Over the years Bikram Choudhury has threatened to sue a number of yoga studios for teaching his sequence without taking Bikram Yoga certification. He has also threatened to sue for teachers whose certification lapsed, among many other things. Most yoga studios have settled out of court or backed down. Evolution Yoga in Florida fought back…and won!
Bikram Yoga is the practice of 26 asanas in a heated room. Many studios have a similar class and simply call it, “hot yoga.” For quite a while now Bikram Choudhury, the founder of the Bikram yoga, has been attempting to copyright his yoga sequence of 26 asanas as a measure to prevent studios from teaching “hot yoga” with his sequence…without paying him to become a Bikram Yoga teacher, of course.
“The very essence of Bikram Yoga is that its postures are performed in exactly the same sequence, with exactly the same instructions and commands, in a room heated to 105° Fahrenheit, in every class,” said Choudhury’s complaint. “The intended benefits from Bikram Yoga can only be derived if the yoga class is performed precisely as Bikram developed it.”
The suit was filed against Evolation Yoga and its founders Mark Drost and Zefea Samson. Mark and Zefea teach growth and transformation through hot yoga and mediation with the goal of making you happier, healthier, and more in touch with the Self.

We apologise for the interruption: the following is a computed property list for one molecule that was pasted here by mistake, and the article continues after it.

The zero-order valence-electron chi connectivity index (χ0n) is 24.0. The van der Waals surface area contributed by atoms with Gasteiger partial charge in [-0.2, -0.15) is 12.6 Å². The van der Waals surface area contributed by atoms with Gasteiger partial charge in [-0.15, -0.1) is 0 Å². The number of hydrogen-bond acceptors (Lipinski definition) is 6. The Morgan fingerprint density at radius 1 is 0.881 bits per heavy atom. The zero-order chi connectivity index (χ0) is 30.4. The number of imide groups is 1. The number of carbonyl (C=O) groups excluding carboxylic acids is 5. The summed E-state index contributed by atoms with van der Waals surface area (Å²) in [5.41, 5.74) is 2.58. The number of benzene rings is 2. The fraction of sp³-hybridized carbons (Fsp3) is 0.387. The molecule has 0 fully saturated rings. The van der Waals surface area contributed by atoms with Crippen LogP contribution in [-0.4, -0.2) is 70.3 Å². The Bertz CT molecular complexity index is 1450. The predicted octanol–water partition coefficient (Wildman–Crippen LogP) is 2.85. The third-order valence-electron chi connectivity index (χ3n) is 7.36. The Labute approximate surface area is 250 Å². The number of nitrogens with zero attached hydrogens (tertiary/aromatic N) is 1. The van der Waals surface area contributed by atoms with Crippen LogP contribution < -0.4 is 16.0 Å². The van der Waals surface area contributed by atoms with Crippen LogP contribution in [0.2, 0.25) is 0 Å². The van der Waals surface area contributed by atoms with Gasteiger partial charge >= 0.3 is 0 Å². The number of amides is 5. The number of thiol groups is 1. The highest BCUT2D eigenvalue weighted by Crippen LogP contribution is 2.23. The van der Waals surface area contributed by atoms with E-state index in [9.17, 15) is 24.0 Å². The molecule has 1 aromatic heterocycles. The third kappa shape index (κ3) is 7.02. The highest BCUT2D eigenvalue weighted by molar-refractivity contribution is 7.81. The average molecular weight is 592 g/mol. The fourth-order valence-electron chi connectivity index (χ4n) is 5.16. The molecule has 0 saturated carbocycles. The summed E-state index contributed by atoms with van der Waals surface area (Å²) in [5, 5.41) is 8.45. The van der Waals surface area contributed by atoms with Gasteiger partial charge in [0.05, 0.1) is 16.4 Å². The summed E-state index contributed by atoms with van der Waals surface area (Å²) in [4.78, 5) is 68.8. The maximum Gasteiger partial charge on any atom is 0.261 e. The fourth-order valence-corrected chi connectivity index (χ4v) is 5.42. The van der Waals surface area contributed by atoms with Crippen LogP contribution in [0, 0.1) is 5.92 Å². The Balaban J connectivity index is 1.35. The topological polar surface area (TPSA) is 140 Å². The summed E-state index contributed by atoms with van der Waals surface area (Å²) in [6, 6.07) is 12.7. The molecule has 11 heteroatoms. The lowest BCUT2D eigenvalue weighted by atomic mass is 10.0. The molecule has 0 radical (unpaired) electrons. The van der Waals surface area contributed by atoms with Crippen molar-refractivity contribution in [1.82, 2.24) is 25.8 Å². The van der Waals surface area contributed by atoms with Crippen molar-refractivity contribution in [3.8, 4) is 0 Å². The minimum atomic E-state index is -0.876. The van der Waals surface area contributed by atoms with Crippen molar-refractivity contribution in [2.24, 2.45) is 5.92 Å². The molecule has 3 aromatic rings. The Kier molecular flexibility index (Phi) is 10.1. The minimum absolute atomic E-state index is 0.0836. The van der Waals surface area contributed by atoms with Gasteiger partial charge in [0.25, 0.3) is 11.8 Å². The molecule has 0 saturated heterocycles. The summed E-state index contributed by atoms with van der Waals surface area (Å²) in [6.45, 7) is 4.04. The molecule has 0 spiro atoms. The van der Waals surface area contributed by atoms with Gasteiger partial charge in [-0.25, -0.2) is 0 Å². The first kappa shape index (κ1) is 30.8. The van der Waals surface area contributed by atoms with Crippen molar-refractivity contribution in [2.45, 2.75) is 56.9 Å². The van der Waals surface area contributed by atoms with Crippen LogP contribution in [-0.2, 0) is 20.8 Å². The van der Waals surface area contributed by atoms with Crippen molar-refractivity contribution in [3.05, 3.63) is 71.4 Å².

I interviewed Mark and Zefea a year ago (read it here). Mark told me he first started practicing Bikram Yoga 16 years ago. Prior to opening Evolation, Mark was a member of Bikram’s training staff for 6 years.
The court document filed by Bikram Choudhury’s lawyer against Mark and Zefea says they signed contracts prior to receiving their Bikram Certification that restrict the use of Bikram Choudhury’s intellectual property. The document claims they were prohibited from using Bikram Yoga to “promote the business of other yoga systems or studios that teach Bikram Yoga along with other forms of yoga.”
The Ninth Circuit Court of Appeals in California ruled against Bikram Choudhury on October 8th 2015 saying you can’t copyright yoga poses. The court compared it to a cookbook stating the cookbook itself can be copyrighted but the recipes cannot.
“Copyright protects only the expression of this idea — the words and pictures used to describe the sequence — and not the idea of the sequence itself,” wrote Judge Kim McLane Wardlaw in the court’s decision.
This is a huge triumph for yoga studios everywhere, and will certainly set the precedent for teachers in the future who wish to copyright and license their “own” sequences.